Getting Started with Web Application Development


Being much more than just an XML database, eXist-db provides a complete platform for the development of rich web applications based on XML and related technologies (XQuery, XForms, XSLT, XHTML...).

Key components of this platform are:

  • a standardized packaging format for modular applications, allowing deployment into any eXist-db instance

  • a set of tools to create application packages, integrated into our XQuery IDE, eXide

  • an HTML templating framework for a clean separation of HTML page content and application logic

  • a tight integration with XForms for fast form development

  • a clean approach for the deployment of RESTful services based on XQuery code annotations (RESTXQ)

This tutorial will demonstrate how to quickly prototype an application based on above components. Certainly there are many other ways to integrate eXist-db into your own application. This guide describes only one of the many possible approaches. However, we have found that taking the first steps is the most difficult part for new users, so we tried to make it as simple as possible.

The Packaging

eXist-db builds on the concept of self-contained, modular applications which can be deployed into any database instance using a standardized packaging format. Applications live inside the database, so application code, HTML views, associated services and data all reside in the same place - though maybe in different root collections. This makes it easy to e.g. backup an application into the file system, pass it to someone else for installation in his own db, or even publish it to eXist-db's public repository. The documentation, the dashboard, eXide and the eXist XQuery Features Demo are examples of application packages.

The packaging format is compliant with the EXPath packaging proposal, though it extends it considerably. For distribution, an application is packed into a .xar archive, which is basically a ZIP archive. The .xar archive contains all the application code required by the application, and optionally sample or full data, along with a set of descriptors. The descriptors describe the application and control the installation process. As an absolute minimum, an application package must contain two descriptor files: expath-pkg.xml and repo.xml. You can read more about those files in the package repository documentation, but knowledge about these is not required for the following sections, since eXide will create the proper descriptors for you automatically.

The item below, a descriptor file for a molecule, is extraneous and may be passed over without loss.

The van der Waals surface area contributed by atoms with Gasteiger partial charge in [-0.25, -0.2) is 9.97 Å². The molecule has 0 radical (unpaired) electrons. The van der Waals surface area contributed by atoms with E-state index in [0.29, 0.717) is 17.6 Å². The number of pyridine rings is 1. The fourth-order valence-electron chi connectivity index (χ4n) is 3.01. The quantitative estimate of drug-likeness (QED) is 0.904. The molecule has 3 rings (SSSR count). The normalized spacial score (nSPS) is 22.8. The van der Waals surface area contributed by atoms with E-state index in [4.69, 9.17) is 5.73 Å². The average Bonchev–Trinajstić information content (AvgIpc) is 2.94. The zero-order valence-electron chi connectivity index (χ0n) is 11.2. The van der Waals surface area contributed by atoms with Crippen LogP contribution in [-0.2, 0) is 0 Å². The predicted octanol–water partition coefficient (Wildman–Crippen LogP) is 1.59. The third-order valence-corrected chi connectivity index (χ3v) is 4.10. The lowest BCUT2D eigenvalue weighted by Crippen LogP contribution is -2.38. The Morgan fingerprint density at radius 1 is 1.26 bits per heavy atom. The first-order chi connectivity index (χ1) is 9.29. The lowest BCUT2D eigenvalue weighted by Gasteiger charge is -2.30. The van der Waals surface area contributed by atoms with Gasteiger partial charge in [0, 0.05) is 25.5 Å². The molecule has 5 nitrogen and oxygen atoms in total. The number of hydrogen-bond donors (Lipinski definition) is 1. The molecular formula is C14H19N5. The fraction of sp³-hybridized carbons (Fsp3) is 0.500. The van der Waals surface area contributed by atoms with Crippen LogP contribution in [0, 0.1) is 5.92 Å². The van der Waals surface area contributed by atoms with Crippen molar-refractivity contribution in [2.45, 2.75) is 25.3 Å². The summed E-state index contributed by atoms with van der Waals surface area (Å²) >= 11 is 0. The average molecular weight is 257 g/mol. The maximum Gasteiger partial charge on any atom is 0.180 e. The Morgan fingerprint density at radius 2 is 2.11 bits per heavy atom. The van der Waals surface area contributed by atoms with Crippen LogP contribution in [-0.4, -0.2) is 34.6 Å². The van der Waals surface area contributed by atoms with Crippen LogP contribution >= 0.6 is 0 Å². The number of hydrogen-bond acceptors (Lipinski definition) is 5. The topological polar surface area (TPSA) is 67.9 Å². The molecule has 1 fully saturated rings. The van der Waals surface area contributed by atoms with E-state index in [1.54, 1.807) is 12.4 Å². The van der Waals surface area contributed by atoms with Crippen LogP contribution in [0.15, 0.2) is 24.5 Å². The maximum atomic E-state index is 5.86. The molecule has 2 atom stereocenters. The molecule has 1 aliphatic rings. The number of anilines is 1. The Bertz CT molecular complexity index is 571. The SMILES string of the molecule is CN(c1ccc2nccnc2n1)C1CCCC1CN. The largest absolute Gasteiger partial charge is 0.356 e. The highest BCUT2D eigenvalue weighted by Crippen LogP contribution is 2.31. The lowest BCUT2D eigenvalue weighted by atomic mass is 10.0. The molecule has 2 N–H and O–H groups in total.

Starting a New Application

To start a new application, open eXide by clicking the link or by going via the dashboard or the system tray menu of eXist-db.

  1. From the main menu, select Application/New Application. The Deployment Editor dialog should pop up. If you are not logged in as an admin user yet, you'll first be required to do so.

  2. Fill out the form by choosing a template, a target collection, a name, an abbreviation and a title for the application. All other form fields and pages are optional, so you can ignore them for now.

    Deployment Editor Dialog

    The important fields are:


    The template used to generate the new application. Right now three templates are available: the "eXist-db Design" template is based on the standard eXist-db page layout and design. The "Plain" template creates a basic page layout without eXist-db specific stuff. Both templates use the Bootstrap CSS library for styling and the HTML templating XQuery module to achieve a clean separation of concerns. The "Empty Package" creates an empty package with just the descriptors in it.